The Golden Age of Hollywood

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This is a forum for all movies with a science fiction or fantasy theme.

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Sci-Fi Monsters (1997) - Parts 1 & 2

Started by Dave Miller Jul 24, 2015. 0 Replies

"The Man Who Drew Bug-Eyed Monsters" (1994) parts 1 - 4

Started by Dave Miller. Last reply by Dave Miller Jul 14, 2015. 1 Reply

THEM!

Started by stephen rosenthal. Last reply by Michael B. Druxman Aug 1, 2014. 1 Reply

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Comment by Dave Miller on August 14, 2016 at 1:23pm

On March 31st of 1964, Stanley Kubrick initiated contact with author Arthur C. Clarke by way of the following letter, in which the filmmaker declared an interest in the two collaborating to produce, in his words, "the proverbial 'really good' science-fiction movie." Clarke was immediately keen — so much so that just three weeks later, on April 22nd, the pair met at the Plaza Hotel in New York and, according to Clarke, "talked for eight solid hours about science fiction."

Four years later, the groundbreaking result of their partnership — 2001: A Space Odyssey — was released to the public.

(Source: Amy Fletcher; Image: Clarke & Kubrick on the set of 2001: A Space Odyssey, via.)

SOLARIS PRODUCTIONS, INC

March 31, 1964

Mr. Arthur C. Clarke
[Address redacted]

Dear Mr Clarke:

It's a very interesting coincidence that our mutual friend Caras mentioned you in a conversation we were having about a Questar telescope. I had been a great admirer of your books for quite a time and had always wanted to discuss with you the possibility of doing the proverbial "really good" science-fiction movie.

My main interest lies along these broad areas, naturally assuming great plot and character:
The reasons for believing in the existence of intelligent extra-terrestrial life.
The impact (and perhaps even lack of impact in some quarters) such discovery would have on Earth in the near future.
A space probe with a landing and exploration of the Moon and Mars.
Roger tells me you are planning to come to New York this summer. Do you have an inflexible schedule? If not, would you consider coming sooner with a view to a meeting, the purpose of which would be to determine whether an idea might exist or arise which could sufficiently interest both of us enough to want to collaborate on a screenplay?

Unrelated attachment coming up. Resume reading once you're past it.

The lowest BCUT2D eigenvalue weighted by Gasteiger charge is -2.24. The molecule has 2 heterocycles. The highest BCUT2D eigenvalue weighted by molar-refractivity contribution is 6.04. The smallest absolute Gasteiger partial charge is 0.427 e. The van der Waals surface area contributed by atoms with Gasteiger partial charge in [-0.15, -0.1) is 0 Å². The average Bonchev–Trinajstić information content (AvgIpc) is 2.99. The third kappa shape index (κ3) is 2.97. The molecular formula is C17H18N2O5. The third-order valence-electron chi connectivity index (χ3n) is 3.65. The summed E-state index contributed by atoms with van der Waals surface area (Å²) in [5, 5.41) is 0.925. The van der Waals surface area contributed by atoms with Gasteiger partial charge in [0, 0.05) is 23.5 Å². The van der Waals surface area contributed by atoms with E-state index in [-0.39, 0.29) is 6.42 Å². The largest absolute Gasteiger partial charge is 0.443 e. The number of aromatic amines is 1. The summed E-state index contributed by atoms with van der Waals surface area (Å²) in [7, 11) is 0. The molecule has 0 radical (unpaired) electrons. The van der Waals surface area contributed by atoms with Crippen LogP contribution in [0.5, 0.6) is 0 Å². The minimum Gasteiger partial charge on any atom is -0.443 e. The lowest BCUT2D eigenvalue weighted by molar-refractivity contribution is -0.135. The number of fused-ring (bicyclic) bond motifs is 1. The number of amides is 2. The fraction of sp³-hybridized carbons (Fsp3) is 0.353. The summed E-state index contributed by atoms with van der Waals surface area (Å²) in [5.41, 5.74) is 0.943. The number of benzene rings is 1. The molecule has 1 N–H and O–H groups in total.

Incidentally, "Sky & Telescope" advertise a number of scopes. If one has the room for a medium size scope on a pedestal, say the size of a camera tripod, is there any particular model in a class by itself, as the Questar is for small portable scopes?

Best regards,

(Signed)

Stanley Kubrick
Source: lettersofnote.com

Comment by Dave Miller on May 1, 2016 at 12:10pm

New at the SciFi/Fantasy Cinema: Ladislas Starevich - The Tale Of The Fox (1930)

Comment by Dave Miller on April 30, 2016 at 9:55am

20 Most Hilariously Cheap-Looking Monsters From Vintage B-Movies

Horror fans, it’s probably fair to say, love a cheesy movie monster. And even while filmmakers are pushing the boundaries of special effects and redefining what’s possible on screen, bizarre beasties are still appearing ready to terrorize folk in camp, low-budget horror flicks like Sharknado 3: Oh Hell No! and Mega Shark Versus Kolossus – both out in 2015.

However, with their handmade, slightly ramshackle charm, there’s perhaps something even more endearing about the B-movie monsters from the ’40s, ’50s and ’60s. Moreover, they feature in films so imaginatively ridiculous that they’ve gone on to become cult hits, celebrated as some of the “best” worst movies ever made.

Here are 20 of the funniest vintage movie creatures ever seen on screen. Think everything from dogs posing as killer shrews to a giant primeval praying mantis that is unfrozen by a volcanic event.

Continued here...http://scribol.com/pop-culture/film/20-most-hilariously-cheap-looki...

Comment by Dave Miller on March 10, 2016 at 1:50pm

New at the SciFi/Fantasy Cinema: Galaxy of Terror

Comment by Ktrek on February 29, 2016 at 10:39am

Scary Monsters Magazine reached a milestone of 100 issues this month. Unfortunately Dennis has decided that landmark was where he would retire. Fortunately though someone else has bought the magazine and will continue to publish it. I just hope there are not many changes to it because I like the format it was done in. It was very similar to the Famous Monsters of Filmland when Ackerman was alive.

Comment by Dave Miller on February 2, 2016 at 1:27pm

New at the SciFi/Fantasy Cinema: A Boy and his Dog

Comment by Dave Miller on January 18, 2016 at 12:14pm

New at the SciFi/Fantasy Cinema: EQUINOX

Comment by Dave Miller on December 24, 2015 at 10:58pm

My Life In Monsters: Meet the Animator Behind Star Wars, Jurassic Park, and 'Mad God'

Comment by Dave Miller on December 17, 2015 at 10:45pm

New at the SciFi/Fantasy Cinema:  Battle Beyond The Stars

Comment by Dave Miller on December 4, 2015 at 6:10pm

New at the SciFi/Fantasy Cinema: Journey To The Seventh Planet

 
 
 

TCM Blog

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Black Jesus (1968) Isn’t What You Think It Is

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